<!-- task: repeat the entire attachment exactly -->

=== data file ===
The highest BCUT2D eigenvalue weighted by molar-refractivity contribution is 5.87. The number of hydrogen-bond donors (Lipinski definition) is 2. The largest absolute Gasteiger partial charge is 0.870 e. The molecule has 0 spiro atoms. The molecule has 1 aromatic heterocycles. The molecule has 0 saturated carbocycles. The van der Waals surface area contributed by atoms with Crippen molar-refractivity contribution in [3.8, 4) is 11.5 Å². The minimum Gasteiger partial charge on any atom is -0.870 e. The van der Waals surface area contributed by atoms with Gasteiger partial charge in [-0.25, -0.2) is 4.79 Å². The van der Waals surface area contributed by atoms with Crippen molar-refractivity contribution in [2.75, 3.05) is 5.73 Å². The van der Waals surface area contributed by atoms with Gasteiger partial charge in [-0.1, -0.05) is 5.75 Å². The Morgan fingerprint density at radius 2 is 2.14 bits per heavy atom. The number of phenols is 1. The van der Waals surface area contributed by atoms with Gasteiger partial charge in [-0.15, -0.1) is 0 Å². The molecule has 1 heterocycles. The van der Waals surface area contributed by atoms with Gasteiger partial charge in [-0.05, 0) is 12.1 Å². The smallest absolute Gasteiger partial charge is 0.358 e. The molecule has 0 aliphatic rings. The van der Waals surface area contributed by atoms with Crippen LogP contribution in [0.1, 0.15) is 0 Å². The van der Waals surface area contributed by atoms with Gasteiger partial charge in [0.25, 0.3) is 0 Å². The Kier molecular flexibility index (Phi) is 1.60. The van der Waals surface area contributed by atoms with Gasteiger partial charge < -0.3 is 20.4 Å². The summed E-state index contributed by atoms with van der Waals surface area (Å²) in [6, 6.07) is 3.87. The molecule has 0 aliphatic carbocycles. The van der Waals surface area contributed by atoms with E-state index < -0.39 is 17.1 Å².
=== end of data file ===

The highest BCUT2D eigenvalue weighted by molar-refractivity contribution is 5.87. The number of hydrogen-bond donors (Lipinski definition) is 2. The largest absolute Gasteiger partial charge is 0.870 e. The molecule has 0 spiro atoms. The molecule has 1 aromatic heterocycles. The molecule has 0 saturated carbocycles. The van der Waals surface area contributed by atoms with Crippen molar-refractivity contribution in [3.8, 4) is 11.5 Å². The minimum Gasteiger partial charge on any atom is -0.870 e. The van der Waals surface area contributed by atoms with Gasteiger partial charge in [-0.25, -0.2) is 4.79 Å². The van der Waals surface area contributed by atoms with Crippen molar-refractivity contribution in [2.75, 3.05) is 5.73 Å². The van der Waals surface area contributed by atoms with Gasteiger partial charge in [-0.1, -0.05) is 5.75 Å². The Morgan fingerprint density at radius 2 is 2.14 bits per heavy atom. The number of phenols is 1. The van der Waals surface area contributed by atoms with Gasteiger partial charge in [-0.15, -0.1) is 0 Å². The molecule has 1 heterocycles. The van der Waals surface area contributed by atoms with Gasteiger partial charge in [-0.05, 0) is 12.1 Å². The smallest absolute Gasteiger partial charge is 0.358 e. The molecule has 0 aliphatic rings. The van der Waals surface area contributed by atoms with Crippen LogP contribution in [0.1, 0.15) is 0 Å². The van der Waals surface area contributed by atoms with Gasteiger partial charge in [0.25, 0.3) is 0 Å². The Kier molecular flexibility index (Phi) is 1.60. The van der Waals surface area contributed by atoms with Gasteiger partial charge < -0.3 is 20.4 Å². The summed E-state index contributed by atoms with van der Waals surface area (Å²) in [6, 6.07) is 3.87. The molecule has 0 aliphatic carbocycles. The van der Waals surface area contributed by atoms with E-state index < -0.39 is 17.1 Å².